- Time schedule: All animals were examined for overt signs of toxicity, ill-health and behavioral change immediately before dosing, soon after dosing, and one hour after dosing (except for females during parturition where applicable). All observations were recorded.

BODY WEIGHT: Yes
- Time schedule for examinations: Individual body weights were recorded on Day 1 (prior to dosing) and then weekly for males until termination and weekly for females until pairing. During pairing phase females were weighed daily until mating was confirmed. Body weights were then recorded for females on Days 0, 7, 14 and 20 post coitum, and on Days 1 and 4 post partum. Body weights were also recorded at terminal kill.

FOOD CONSUMPTION AND COMPOUND INTAKE:
During the pre-pairing period, weekly food consumption was recorded for each cage of adults. This was continued for males after the mating phase. For females showing evidence of mating, food consumption was recorded for the periods covering post coitum Days 0-7, 7¬14 and 14-20. For females with live litters, food consumption was recorded on Days 1 and 4 post partum.

FOOD EFFICIENCY:
Food efficiency (the ratio of body weight change/dietary intake) was calculated retrospectively for males throughout the study period (with the exception of the mating phase) and for females during the pre-pairing phase. Due to offspring growth and milk production, food efficiency could not be accurately calculated during gestation and lactation.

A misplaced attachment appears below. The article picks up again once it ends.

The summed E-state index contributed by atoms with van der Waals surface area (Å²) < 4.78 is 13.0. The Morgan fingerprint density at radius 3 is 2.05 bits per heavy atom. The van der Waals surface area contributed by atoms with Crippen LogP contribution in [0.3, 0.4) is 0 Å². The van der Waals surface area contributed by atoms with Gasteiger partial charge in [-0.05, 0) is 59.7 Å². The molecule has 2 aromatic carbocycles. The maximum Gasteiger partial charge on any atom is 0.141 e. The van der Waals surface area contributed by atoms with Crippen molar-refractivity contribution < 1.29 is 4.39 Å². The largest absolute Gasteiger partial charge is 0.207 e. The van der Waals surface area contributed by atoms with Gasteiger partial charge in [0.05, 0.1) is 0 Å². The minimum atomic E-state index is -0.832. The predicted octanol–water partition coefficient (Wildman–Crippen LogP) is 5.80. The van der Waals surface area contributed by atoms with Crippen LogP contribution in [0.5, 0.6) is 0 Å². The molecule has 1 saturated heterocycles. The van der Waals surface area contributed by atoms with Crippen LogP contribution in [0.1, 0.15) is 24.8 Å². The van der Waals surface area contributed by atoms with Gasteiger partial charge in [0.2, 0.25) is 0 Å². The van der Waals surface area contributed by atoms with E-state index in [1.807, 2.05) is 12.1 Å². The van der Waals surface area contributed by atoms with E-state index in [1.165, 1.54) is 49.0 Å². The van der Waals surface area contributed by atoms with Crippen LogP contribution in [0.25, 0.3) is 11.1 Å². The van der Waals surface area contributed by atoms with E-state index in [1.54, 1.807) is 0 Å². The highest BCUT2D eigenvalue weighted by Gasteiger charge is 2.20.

WATER CONSUMPTION AND COMPOUND INTAKE:
- Time schedule for examinations: Water intake was observed daily by visual inspection of water bottles for any overt changes.

OPHTHALMOSCOPIC EXAMINATION: No

HAEMATOLOGY: Yes
- Time schedule for collection of blood: Hematological and blood chemical investigations were performed on five males and five females selected from each test and control group prior to termination (Day 42 for males and Day 4 post partum or Day 25 post coitum for females). Blood samples were obtained from the lateral tail vein. Where necessary repeat samples were taken by cardiac puncture at termination. Animals were not fasted prior to sampling.
- Animals fasted: No
- How many animals: five males and five females selected from each test and control group
The following parameters were measured on blood collected into tubes containing potassium EDTA anti-coagulant:
Hemoglobin (Hb)
Erythrocyte count (RBC)
Hematocrit (Hct)
Erythrocyte indices (mean corpuscular hemoglobin (MCH), mean corpuscular volume (MCV), mean corpuscular hemoglobin concentration (MCHC))
Total leukocyte count (WBC)
Differential leukocyte count (neutrophils (Neut), lymphocytes (Lymph), monocytes (Mono), eosinophils (Eos), basophils (Bas))
Platelet count (PLT)
Reticulocyte count (Retic) (Methylene blue stained slides were prepared but reticulocytes were not assessed)
Prothrombin time (CT) was assessed by 'Innovin' and Activated partial thromboplastin time (APTT) was assessed by 'Actin FS' using samples collected into sodium citrate solution (0.11 mol/L).

CLINICAL CHEMISTRY: Yes